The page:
Brock beats Aron, will face Sarbanes in Senate race PRIMAY 1994

September 14, 1994|By Frank Langfitt | Frank Langfitt,Sun Staff Writer Sun staff writers Shirley Leung and Kate Shatzkin contributed to this article.

Despite months of attacks by his chief rival, former Tennessee Sen. Bill Brock won a solid victory yesterday in the Republican primary for the U.S. Senate nomination.

In choosing Mr. Brock, Republicans rejected Montgomery County developer Ruthann Aron's negative campaign tactics, which sought to portray him as a tax-raising, carpet-bagging, career politician.

"People want to know what you want to do, not your motives," Mr. Brock said last night. "I hope this is the beginning of a change [in] American politics, where we can go back to honorable people talking about their issues honorably."

On Nov. 8, Mr. Brock will face three-term Democratic Sen. Paul S. Sarbanes, who handily defeated three little-known primary rivals.

Even as votes were being tallied, Mr. Brock criticized Mr. Sarbanes as being ineffective and detached. "This state needs somebody to fight for Maryland, and I intend to do that."

Saying that he feared a negative campaign, Mr. Sarbanes

responded: "Brock has a record that will have to be accounted for to the people of the state. I'm quite happy to put up my record of public service and the things I've stood for against his."

With 99 percent of the precincts reporting, Mr. Brock had 38 percent of the vote; Ms. Aron, 26 percent.

Since late last year, Mr. Brock has been the favored candidate of the Republican Party, which saw him as its best hope of defeating Mr. Sarbanes. Ms. Aron, who entered the race in November, refused to give way to her better-known foe, hammering him constantly in a divisive campaign.

The victory moves Mr. Brock, 63, an heir to a Tennessee candy fortune, a step closer to becoming the first person in U.S. history popularly elected to the Senate from two states.

He faces an uphill battle against Mr. Sarbanes. While Republicans have considered the Baltimore liberal vulnerable to a strong challenge, polls matching him against possible opponents give him a substantial and, in recent weeks, widening lead.

Mr. Brock, who has lived in the state full time only since 1990, will have to shake the "carpetbagger" label that dogged GOP Senate nominees in 1988 and 1992. Mr. Sarbanes is a lifelong Marylander with broad name recognition and -- as of late August -- nearly $1.2 million in his campaign treasury.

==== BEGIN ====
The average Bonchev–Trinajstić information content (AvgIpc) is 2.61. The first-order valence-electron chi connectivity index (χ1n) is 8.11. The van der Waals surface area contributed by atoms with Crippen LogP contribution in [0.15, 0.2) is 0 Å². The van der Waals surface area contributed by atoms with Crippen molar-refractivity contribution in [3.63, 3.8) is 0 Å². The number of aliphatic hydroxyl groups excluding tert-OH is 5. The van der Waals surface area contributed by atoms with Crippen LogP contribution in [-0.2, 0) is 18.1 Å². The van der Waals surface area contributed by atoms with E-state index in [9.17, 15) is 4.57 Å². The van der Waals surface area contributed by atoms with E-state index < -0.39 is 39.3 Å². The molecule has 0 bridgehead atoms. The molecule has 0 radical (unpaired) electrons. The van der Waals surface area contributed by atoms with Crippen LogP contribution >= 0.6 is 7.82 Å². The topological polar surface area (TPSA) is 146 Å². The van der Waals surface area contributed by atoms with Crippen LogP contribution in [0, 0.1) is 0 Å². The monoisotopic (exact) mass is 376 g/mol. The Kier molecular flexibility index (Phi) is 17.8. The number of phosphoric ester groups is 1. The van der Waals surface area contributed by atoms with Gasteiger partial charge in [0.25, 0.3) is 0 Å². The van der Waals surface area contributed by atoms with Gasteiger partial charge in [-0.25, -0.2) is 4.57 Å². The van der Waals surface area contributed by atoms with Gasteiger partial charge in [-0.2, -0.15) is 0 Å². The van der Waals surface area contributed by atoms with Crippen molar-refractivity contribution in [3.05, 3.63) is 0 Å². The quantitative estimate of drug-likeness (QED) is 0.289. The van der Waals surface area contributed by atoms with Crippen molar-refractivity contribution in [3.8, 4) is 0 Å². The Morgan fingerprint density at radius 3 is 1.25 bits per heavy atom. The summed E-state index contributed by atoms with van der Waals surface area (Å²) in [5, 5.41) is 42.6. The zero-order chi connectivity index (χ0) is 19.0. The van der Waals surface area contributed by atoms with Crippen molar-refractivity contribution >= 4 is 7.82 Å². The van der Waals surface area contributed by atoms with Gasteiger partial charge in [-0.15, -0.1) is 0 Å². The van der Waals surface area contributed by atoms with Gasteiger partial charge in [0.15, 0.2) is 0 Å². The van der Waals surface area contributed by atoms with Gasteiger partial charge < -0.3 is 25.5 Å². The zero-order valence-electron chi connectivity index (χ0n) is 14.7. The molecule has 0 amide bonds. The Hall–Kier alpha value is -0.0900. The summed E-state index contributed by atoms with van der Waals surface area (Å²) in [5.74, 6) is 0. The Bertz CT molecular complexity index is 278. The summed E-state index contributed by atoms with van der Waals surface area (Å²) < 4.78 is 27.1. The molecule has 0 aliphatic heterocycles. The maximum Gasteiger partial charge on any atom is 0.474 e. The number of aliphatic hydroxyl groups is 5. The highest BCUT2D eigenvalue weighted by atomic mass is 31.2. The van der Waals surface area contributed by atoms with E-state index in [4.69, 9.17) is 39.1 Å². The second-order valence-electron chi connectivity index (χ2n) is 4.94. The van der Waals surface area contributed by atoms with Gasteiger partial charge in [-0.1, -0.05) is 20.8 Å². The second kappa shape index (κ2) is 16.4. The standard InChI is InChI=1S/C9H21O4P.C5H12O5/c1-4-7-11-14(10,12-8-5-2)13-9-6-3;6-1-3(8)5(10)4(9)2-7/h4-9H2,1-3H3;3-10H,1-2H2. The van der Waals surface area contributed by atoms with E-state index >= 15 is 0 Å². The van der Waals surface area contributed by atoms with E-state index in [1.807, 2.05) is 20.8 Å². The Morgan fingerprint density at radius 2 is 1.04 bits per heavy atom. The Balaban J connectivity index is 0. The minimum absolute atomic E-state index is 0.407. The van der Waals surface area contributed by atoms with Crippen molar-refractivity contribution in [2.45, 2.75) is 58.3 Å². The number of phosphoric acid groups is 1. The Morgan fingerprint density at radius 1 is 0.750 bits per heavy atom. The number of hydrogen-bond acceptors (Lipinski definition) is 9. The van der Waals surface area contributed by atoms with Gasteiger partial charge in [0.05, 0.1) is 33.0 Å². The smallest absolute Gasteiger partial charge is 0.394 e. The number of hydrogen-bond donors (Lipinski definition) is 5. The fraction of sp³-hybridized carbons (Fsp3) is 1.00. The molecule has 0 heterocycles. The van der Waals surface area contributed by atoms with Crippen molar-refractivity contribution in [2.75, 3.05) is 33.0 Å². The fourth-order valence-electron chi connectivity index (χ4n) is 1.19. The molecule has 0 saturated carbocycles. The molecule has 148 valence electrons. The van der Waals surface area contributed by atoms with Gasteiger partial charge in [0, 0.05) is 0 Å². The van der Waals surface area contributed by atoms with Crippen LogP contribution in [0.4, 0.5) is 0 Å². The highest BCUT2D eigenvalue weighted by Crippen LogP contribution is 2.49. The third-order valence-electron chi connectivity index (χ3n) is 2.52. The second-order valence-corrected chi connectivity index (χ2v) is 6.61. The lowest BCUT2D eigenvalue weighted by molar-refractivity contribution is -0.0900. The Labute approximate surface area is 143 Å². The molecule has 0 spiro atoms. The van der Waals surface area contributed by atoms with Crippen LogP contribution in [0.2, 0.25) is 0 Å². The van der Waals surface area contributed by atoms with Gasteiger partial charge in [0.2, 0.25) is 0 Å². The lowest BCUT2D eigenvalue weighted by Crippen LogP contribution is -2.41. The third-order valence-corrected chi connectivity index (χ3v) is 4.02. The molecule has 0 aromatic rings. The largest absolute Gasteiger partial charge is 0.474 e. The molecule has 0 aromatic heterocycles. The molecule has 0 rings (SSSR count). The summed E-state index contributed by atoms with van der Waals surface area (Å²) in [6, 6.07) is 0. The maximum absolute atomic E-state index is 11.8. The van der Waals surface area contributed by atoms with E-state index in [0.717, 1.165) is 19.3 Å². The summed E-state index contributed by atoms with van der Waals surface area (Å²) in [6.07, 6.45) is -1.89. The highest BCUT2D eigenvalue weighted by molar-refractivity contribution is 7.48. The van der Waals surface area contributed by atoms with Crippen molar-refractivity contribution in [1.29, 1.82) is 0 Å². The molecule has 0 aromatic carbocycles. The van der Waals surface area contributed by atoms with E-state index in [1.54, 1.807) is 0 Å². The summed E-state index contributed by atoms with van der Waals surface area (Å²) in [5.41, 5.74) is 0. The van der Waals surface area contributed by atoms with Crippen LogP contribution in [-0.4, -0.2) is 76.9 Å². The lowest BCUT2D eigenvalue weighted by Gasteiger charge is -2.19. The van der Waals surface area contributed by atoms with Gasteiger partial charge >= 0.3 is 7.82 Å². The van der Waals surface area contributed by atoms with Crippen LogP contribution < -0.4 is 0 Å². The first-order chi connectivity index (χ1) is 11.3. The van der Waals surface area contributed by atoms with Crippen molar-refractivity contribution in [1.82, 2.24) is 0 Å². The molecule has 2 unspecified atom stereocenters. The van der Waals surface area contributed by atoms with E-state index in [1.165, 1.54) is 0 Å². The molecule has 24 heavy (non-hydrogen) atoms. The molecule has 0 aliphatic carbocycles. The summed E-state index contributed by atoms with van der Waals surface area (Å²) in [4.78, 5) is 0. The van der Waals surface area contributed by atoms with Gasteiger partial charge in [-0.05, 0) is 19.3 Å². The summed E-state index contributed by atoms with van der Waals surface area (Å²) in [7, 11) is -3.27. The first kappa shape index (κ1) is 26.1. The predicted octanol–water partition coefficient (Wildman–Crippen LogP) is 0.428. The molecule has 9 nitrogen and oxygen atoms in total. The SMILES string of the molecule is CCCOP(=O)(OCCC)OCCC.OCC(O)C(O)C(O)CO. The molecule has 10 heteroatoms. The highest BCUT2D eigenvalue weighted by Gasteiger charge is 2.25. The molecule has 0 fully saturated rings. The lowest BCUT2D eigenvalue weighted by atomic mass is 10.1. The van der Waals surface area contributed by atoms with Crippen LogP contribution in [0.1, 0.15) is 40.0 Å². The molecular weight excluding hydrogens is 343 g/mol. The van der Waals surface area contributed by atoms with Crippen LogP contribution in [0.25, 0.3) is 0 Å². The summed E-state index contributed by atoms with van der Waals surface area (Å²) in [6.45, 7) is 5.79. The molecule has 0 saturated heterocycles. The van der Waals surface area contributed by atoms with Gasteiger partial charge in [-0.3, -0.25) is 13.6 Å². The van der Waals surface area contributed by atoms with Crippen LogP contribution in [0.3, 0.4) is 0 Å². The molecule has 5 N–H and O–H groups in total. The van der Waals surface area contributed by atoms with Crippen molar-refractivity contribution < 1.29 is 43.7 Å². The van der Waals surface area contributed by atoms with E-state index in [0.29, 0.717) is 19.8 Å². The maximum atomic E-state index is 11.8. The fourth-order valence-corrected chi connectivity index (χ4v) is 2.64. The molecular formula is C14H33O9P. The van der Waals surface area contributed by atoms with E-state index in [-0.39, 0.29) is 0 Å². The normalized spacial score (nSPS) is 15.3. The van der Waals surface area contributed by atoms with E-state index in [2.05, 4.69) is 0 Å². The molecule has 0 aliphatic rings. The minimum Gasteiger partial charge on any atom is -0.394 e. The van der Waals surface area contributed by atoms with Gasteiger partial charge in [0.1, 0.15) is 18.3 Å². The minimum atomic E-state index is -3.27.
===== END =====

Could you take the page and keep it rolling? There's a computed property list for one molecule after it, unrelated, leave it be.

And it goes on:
Yesterday's GOP Senate primary was the most competitive in memory and the most expensive in state his tory, according to the Maryland GOP.

Mr. Brock, who lives in Annapolis, spent $710,000 of his own money -- $220,000 in the past three weeks. All told, his campaign spent at least $1.4 million on the primary -- more than twice Ms. Aron's expenditures. Ms. Aron, a Potomac resident and millionaire, contributed $258,000 to her own campaign.

Given Mr. Brock's national stature, critics argued that he should have been able to beat his lesser-known, less-experienced foes with a lot less money. In addition to 14 years in Congress, Mr. Brock served as chairman of the national Republican Party and as a member of President Ronald Reagan's Cabinet.

By contrast, Ms. Aron's political experience has been limited to two years on the Montgomery County Planning Board. She has never held elective office in the state.

While the two generally agreed on core issues, the campaign was dominated by Ms. Aron's near-constant attacks on the former Tennessee senator, who was defeated in 1976.

Mr. Brock adopted the above-the-battle stance of a front-runner until the final week. The race then degenerated into a series of charges and counter-charges, with each candidate calling the other a liar.

SENATOR Republican

Allegany

TP = 46

PR = 46

Aron = 1,279

Brock = 1,941

Franks = 838

Greyber = 201

Ladd = 181

Pierpont = 544

Webb = 285

Anne Arundel

TP = 155

PR = 155

Aron = 4,252

Brock = 16,351

Franks = 5,394

Greyber = 120

Ladd = 220

Pierpont = 945

Webb = 528

Baltimore Co.

TP = 180

PR = 180

Aron = 7,758

Brock = 12,217

Franks = 6,312

Greyber = 716

Ladd = 771

Pierpont = 4,933

Webb = 772

Baltimore

TP = 408

PR = 408

Aron = 1,648

Brock = 2,351

Franks = 985

Greyber = 176

Ladd = 152

Pierpont = 1,556

Webb = 185

Calvert

TP = 10

PR = 10

Aron = 707

Brock = 1,127

Franks = 518

Greyber = 41

Ladd = 957

Pierpont = 100

Webb = 97

Caroline

TP = 9

PR = 9

Aron = 309

Brock = 346

Franks = 528

Greyber = 39

Ladd = 27

Pierpont = 94

Webb = 44

Carroll

TP = 41

PR = 41

Aron = 2,505

Brock = 4,118

Franks = 2,833

Greyber = 145

Ladd = 257

Pierpont = 1,090

Webb = 832

Cecil

TP = 14

PR = 14

Aron = 608

Brock = 632

Franks = 1,057

Greyber = 212

Ladd = 134

Pierpont = 335

Webb = 80

Charles

TP = 28

PR = 28

Aron = 1,017

Brock = 1,677

Franks = 530

Greyber = 162

Ladd = 998

Pierpont = 267

Webb = 419

Dorchester

TP = 36

PR = 36

Aron = 392

Brock = 389

Franks = 521

Greyber = 21

Ladd = 44

Pierpont = 113

Webb = 68

Frederick

TP = 38

PR = 38

Aron = 2,721

Brock = 3,491

Franks = 1,914

Greyber = 309

Ladd = 210

Pierpont = 510

Webb = 930

Garrett

TP = 19

PR = 19

Aron = 838

Brock = 733

Franks = 620

Greyber = 111

Ladd = 114

Pierpont = 373

Webb = 141

Harford

TP = 54

PR = 54

Aron = 3,297

Brock = 4,274

Franks = 3,071

Greyber = 196

Ladd = 215

Pierpont = 1,653

Webb = 413

Howard

TP = 82

PR = 82

Aron = 3,430

Brock = 4,636

Franks = 2,432

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